Airbus says that its new A380 superjumbo is one of the most environmentally friendly ever built, with carbon emissions of just 75g per passenger per km – 17 percent less than is emitted by the Boeing 747 – but the plane may end up having a bigger carbon footprint than its makers claim, thanks to the way airlines are fitting it out, The Telegraph reports.
Airbus’s calculations assume that the aircraft will have 525 seats and fly full but the article says that airlines are expanding first- and business-class sections, leaving fewer economy seats.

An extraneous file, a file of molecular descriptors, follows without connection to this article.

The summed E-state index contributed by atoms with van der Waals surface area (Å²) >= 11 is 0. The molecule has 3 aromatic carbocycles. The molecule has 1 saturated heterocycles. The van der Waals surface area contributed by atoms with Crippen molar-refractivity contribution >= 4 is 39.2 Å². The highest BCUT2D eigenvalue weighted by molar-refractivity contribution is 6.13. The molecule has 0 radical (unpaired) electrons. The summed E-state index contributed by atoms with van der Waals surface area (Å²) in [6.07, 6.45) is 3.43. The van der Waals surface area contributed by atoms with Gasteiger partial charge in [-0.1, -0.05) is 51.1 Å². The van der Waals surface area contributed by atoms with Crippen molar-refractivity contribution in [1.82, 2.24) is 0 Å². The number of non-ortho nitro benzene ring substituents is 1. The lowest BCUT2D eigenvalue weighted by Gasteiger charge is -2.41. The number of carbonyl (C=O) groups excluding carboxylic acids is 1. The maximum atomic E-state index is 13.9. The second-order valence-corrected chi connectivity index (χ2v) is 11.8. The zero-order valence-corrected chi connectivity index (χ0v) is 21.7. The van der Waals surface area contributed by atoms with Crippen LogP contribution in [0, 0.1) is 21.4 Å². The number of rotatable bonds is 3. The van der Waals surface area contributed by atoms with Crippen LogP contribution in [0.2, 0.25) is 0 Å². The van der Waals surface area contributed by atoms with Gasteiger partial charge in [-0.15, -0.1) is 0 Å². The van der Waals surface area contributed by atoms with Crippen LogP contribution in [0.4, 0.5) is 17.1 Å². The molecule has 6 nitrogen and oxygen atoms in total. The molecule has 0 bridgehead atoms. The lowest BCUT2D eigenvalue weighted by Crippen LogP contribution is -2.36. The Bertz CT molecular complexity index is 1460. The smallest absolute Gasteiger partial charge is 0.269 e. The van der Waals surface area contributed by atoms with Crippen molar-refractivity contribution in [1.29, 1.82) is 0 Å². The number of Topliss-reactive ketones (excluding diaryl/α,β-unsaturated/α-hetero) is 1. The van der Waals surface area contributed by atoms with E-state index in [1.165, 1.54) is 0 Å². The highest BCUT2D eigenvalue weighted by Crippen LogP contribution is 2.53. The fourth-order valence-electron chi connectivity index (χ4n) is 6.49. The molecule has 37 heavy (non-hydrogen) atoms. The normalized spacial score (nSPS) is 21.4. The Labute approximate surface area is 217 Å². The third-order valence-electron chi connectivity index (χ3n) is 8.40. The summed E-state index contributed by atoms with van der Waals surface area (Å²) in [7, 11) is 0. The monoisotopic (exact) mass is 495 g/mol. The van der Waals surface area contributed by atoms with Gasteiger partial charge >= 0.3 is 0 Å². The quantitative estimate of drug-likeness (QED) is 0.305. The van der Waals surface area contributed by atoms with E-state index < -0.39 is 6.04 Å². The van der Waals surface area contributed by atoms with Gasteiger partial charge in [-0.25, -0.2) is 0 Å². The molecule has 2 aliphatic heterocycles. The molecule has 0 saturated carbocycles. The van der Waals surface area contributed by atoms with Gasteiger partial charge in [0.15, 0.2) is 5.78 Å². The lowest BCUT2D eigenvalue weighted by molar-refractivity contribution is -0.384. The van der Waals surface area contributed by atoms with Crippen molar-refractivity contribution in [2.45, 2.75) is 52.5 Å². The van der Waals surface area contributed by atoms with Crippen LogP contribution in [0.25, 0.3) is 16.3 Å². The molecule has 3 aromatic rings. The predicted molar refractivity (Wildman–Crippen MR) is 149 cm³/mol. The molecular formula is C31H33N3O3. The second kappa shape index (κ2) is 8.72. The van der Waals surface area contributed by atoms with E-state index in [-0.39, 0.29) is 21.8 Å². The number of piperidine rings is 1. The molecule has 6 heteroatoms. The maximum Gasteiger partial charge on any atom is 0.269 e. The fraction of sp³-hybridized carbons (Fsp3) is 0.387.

Singapore Airlines first commercial A380 flight had 471 seats across three cabin classes. Emirates and Qantas will fly with as few as 489 and 450 seats respectively.
When operating at 80 percent capacity, a Singapore Airlines A380 will produce about 101g of CO2 emissions, according to The Telegraph. Emirates and Qantas A380s will produce 106g and 109g respectively in their smaller configurations.
Boeing’s 747-8, which can carry up to 467 passengers, is said to release just 88g of CO2 per passenger per km when 80 per cent of its seats are full. Boeing says its 787 Dreamliner, which will launch next year, will improve on this.
In June, Airbus announced that it will reduce CO2 emissions from its planes by half between now and 2020.
The IATA has set a goal of developing a “zero-emissions” airplane within 50 years.